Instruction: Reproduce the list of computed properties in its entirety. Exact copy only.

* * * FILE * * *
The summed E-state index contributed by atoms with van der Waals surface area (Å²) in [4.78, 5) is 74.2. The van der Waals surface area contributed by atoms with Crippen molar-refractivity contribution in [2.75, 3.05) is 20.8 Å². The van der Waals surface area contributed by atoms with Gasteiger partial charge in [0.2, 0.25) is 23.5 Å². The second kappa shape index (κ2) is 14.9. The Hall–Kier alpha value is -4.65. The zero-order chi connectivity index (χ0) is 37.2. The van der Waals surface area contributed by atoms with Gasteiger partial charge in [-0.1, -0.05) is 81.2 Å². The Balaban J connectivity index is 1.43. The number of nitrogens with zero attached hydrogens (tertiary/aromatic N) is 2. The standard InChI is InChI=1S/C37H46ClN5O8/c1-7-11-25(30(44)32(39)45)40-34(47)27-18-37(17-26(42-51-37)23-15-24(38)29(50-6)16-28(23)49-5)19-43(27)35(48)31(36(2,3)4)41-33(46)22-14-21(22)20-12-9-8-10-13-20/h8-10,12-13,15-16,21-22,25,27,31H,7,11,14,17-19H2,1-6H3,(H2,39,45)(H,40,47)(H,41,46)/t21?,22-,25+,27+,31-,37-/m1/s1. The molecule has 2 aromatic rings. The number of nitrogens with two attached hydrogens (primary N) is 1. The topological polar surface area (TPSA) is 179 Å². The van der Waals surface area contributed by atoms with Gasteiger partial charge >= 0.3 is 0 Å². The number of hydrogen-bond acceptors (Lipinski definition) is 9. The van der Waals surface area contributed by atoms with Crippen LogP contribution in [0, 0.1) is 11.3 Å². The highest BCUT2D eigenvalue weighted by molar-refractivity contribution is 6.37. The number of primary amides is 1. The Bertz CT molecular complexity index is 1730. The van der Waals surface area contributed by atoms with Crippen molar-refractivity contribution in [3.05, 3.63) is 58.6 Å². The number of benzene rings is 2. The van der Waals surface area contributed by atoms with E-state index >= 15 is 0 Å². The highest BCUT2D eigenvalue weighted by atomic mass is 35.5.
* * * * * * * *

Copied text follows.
The summed E-state index contributed by atoms with van der Waals surface area (Å²) in [4.78, 5) is 74.2. The van der Waals surface area contributed by atoms with Crippen molar-refractivity contribution in [2.75, 3.05) is 20.8 Å². The van der Waals surface area contributed by atoms with Gasteiger partial charge in [0.2, 0.25) is 23.5 Å². The second kappa shape index (κ2) is 14.9. The Hall–Kier alpha value is -4.65. The zero-order chi connectivity index (χ0) is 37.2. The van der Waals surface area contributed by atoms with Gasteiger partial charge in [-0.1, -0.05) is 81.2 Å². The Balaban J connectivity index is 1.43. The number of nitrogens with zero attached hydrogens (tertiary/aromatic N) is 2. The standard InChI is InChI=1S/C37H46ClN5O8/c1-7-11-25(30(44)32(39)45)40-34(47)27-18-37(17-26(42-51-37)23-15-24(38)29(50-6)16-28(23)49-5)19-43(27)35(48)31(36(2,3)4)41-33(46)22-14-21(22)20-12-9-8-10-13-20/h8-10,12-13,15-16,21-22,25,27,31H,7,11,14,17-19H2,1-6H3,(H2,39,45)(H,40,47)(H,41,46)/t21?,22-,25+,27+,31-,37-/m1/s1. The molecule has 2 aromatic rings. The number of nitrogens with two attached hydrogens (primary N) is 1. The topological polar surface area (TPSA) is 179 Å². The van der Waals surface area contributed by atoms with Gasteiger partial charge >= 0.3 is 0 Å². The number of hydrogen-bond acceptors (Lipinski definition) is 9. The van der Waals surface area contributed by atoms with Crippen LogP contribution in [0, 0.1) is 11.3 Å². The highest BCUT2D eigenvalue weighted by molar-refractivity contribution is 6.37. The number of primary amides is 1. The Bertz CT molecular complexity index is 1730. The van der Waals surface area contributed by atoms with Crippen molar-refractivity contribution in [3.05, 3.63) is 58.6 Å². The number of benzene rings is 2. The van der Waals surface area contributed by atoms with E-state index >= 15 is 0 Å². The highest BCUT2D eigenvalue weighted by atomic mass is 35.5.